The subject of the exposition is of both intellectual and artistic interest, since it addresses the issues of the communication between the senses, of the genuine “synaesthetic” character of our sensory experience, and of the relationship between experience and reflection. Also the main phenomenologist the experiment relies upon has proved to be a valuable source of inspiration for several art practitioners and theorists. In addition to this, the authors succeeded to develop a new approach to drawing on the basis of the phenomenological theory, which goes beyond the usual focus on issues of representation and corporality.

The selected subject has on the whole a high potential, given that the communication of the senses has lately been subject to research in several disciplines (anthropology of the senses, neurosciences etc.). However, the use of “phenomenology” might be considered problematic by practitioners of phenomenological philosophy. Both artists specify that in their artistic research phenomenology is restricted to the first-person-approach to sensory experience; this meaning is weaker than in philosophy, where it designates a specific body of knowledge and a particular method which has various field of application (including, for example, the imagination, in contrast to the authors of the submission). Nevertheless, the authors make efforts to adopt a critical, reflective stance towards their own experience and do not avoid raising difficult questions or even confessing the failure of their experiment.

The strengths of the exposition consist of the topic, the developed method and the critical reflection on these. Also the solution to exchange drawings in the second stage, in order to counteract the tendency of the drawing to impose its own rules of making and ignore the subject’s real experience, is innovative, confirms the authors’ effort to maintain a high level of reflection on their practices.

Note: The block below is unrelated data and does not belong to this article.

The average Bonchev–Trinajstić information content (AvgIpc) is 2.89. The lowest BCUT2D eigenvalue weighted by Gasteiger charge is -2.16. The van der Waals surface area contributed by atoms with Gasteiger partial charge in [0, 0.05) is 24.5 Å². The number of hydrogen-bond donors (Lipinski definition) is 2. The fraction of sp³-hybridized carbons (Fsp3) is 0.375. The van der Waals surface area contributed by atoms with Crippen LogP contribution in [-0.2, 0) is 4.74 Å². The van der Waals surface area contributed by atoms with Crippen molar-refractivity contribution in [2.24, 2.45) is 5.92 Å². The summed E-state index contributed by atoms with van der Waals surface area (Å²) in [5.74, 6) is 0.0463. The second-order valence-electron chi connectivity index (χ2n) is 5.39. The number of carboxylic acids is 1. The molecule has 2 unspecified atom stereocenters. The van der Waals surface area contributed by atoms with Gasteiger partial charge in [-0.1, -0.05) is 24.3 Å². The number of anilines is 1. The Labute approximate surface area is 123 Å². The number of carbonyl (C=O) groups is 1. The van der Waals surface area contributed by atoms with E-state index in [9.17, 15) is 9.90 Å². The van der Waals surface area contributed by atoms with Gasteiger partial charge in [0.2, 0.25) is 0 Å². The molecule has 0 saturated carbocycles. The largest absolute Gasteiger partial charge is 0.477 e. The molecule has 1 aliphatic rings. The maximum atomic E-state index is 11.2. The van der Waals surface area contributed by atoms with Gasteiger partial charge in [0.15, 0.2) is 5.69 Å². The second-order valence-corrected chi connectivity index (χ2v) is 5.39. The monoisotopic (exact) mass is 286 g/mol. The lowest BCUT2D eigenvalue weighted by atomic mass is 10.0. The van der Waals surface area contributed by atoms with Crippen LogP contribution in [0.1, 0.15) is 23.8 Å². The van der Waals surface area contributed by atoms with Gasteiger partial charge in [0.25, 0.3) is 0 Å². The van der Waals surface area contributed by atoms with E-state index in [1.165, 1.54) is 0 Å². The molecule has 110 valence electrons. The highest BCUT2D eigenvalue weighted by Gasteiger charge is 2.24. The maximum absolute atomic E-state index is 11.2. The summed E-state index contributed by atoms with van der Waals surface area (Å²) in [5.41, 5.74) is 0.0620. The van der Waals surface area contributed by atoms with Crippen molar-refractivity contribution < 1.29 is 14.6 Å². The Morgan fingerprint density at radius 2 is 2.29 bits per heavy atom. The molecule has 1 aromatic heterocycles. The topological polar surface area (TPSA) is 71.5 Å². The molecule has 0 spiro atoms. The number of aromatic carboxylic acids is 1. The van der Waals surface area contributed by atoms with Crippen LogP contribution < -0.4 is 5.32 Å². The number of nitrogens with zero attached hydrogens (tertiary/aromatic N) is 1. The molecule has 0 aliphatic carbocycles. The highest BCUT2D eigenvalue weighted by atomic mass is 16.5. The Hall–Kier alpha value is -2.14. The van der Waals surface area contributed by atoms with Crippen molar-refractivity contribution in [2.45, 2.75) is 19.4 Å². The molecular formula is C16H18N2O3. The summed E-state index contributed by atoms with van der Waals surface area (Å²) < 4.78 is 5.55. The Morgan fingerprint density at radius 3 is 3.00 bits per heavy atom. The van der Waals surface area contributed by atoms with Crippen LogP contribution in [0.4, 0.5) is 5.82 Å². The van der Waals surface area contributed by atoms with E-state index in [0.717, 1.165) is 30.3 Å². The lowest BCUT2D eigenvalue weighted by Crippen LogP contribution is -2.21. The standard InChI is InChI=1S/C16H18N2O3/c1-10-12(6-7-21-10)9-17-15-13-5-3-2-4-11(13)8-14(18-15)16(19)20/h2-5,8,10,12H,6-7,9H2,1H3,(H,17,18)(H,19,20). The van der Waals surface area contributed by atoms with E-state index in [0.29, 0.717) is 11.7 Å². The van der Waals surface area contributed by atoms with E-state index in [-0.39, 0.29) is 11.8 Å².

As a general remark, it seems problematic that drawing has never been described in the paper as a visualisation and the conducted experiment as an attempt of translating (also) non-visual data into visual clues. This omission leads to the – according to me, false – distinction between two categories of sensory experiences in the discussed case: sight, hearing, and tactility, on one side (which can be reproduced by drawing), and olfaction and taste, on the other side (which may be apprehended during the first stage of discussion, but cannot be reproduced as such). The interpretation of the presence of olfaction and taste during the described experiment lacks sufficient clarity and occasionally leaves the impression of contradictory statements. As a matter of fact, also the auditory experience is only evoked or suggested by means of visual clues; the olfactory experience of the tree is less obvious, in spite of the authors’ statements; as for the “taste of the tree”, the experiment had to fail, given the selection of an inappropriate object of observation, the authors (and most of us) having no such previous experience and thus no memories of a taste of the oak. Nevertheless, it may be presumed that the experiment would have led to different results in a orchard in autumn.